You've acted, I think, with the highest honor as the White House counsel. I know that because I've worked very, very closely with you all these years. And I have tremendous respect for you, not only as a human being and for your ethics and high standards, but also as an attorney and as someone who I believe has tried to give the president the best advice you and your staff have been able to give.
You know, this is one of the highest positions in our country's Cabinet -- in the president's Cabinet. It does require a person of deep commitment to the principle of equal justice under the law, and I know that you have that commitment and you'll make it.
I've worked so closely with you, I know firsthand the competency of Judge Gonzales and that he does believe in equal justice for all.
HATCH: I also know that you have the ability to make a very outstanding attorney general of the United States.
Your whole life has been a success story. You've already had a distinguished career as an attorney, judge and civil servant. You made much of the opportunities that you've had by your education at Rice University and, of course, the Harvard Law School.
And I think your background and experience enables you to bring an important set of perspectives to the administration of justice in the Department of Justice.
So I stand ready and willing to help you, Judge Gonzales, in carrying out your new responsibilities.
And I think the American people would expect nothing less than equal justice for all people, and fair justice at that.
Now, I see eye on eye with you on many issues. We've had our differences, but in every case that we've had differences, you have always spoken in a forthright and decent manner, and you've been willing to discuss the issues with me and I think others on this committee.
Now, you're going to be asked some tough questions today and that is as it should be, I suspect.
I think today's hearing is certainly going to dwell to a large degree on ongoing public policy on that debate on how a democratic society with a long tradition of protecting civil liberties should conduct itself when it finds itself threatened and attacked by terrorist groups and individuals who will stop at literally nothing to destroy our way of life and who do not represent a particular country, do not wear uniforms, do not abide by international principles and who really are rogue in every sense of that term.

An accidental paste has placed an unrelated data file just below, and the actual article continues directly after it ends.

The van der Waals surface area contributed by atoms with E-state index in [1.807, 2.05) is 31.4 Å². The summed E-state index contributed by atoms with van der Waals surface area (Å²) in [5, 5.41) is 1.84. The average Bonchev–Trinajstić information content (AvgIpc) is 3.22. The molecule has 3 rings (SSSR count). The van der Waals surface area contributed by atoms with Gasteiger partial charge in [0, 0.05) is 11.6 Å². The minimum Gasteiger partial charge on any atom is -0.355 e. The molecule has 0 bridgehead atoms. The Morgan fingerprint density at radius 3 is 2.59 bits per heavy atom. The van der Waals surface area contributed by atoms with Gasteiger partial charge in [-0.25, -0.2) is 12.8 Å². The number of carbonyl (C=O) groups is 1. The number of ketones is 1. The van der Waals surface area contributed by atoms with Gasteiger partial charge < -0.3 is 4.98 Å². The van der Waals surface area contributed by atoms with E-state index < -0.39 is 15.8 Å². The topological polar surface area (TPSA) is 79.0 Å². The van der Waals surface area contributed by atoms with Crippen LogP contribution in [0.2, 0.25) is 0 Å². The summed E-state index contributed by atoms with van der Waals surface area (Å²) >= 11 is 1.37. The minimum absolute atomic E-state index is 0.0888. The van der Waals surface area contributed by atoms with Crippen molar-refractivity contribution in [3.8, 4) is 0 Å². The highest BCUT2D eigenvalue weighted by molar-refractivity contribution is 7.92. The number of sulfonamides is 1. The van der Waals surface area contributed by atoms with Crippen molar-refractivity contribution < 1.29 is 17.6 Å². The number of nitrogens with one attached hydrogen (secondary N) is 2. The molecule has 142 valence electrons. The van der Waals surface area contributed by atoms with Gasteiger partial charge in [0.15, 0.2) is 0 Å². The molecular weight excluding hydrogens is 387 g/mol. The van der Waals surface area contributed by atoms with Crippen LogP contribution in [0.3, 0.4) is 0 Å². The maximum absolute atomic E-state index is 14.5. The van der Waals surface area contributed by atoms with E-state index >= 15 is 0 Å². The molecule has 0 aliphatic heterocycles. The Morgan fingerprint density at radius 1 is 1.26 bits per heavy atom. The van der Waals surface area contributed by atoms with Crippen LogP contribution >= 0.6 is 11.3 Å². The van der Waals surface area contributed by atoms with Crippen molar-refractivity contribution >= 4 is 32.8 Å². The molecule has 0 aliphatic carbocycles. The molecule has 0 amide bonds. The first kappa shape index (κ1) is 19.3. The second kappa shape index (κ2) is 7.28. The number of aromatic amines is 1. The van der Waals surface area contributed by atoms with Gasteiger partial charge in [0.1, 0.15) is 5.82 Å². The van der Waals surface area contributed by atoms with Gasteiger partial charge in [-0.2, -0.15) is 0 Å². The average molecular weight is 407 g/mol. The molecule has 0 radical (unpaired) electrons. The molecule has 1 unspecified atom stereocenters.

Now, it's my hope that in addition to providing an accurate record about Judge Gonzales' qualifications to serve as attorney general, one of the outcomes of today's hearing will be to educate the committee and the public about the facts of what actions were taken and were not taken with respect to the treatment and interrogations of various classes of individuals who have been detained and taken into custody by the United States as part of our response to the horrific 9/11 terrorist attacks on America.
Now, you have a big job ahead and I personally know that you're capable and you are up to doing that job very well.
HATCH: Now, let me just say, before I ask some questions of Judge Gonzales, I'd like to just take this opportunity to once again recognize the hard work, the dedication and many accomplishments of our current attorney general, John Ashcroft. He has been a terrific attorney general. He's done a terrific job down there, and I think the way crime has come down and a lot of other things have happened for the betterment of the country are, frankly, because of his leadership.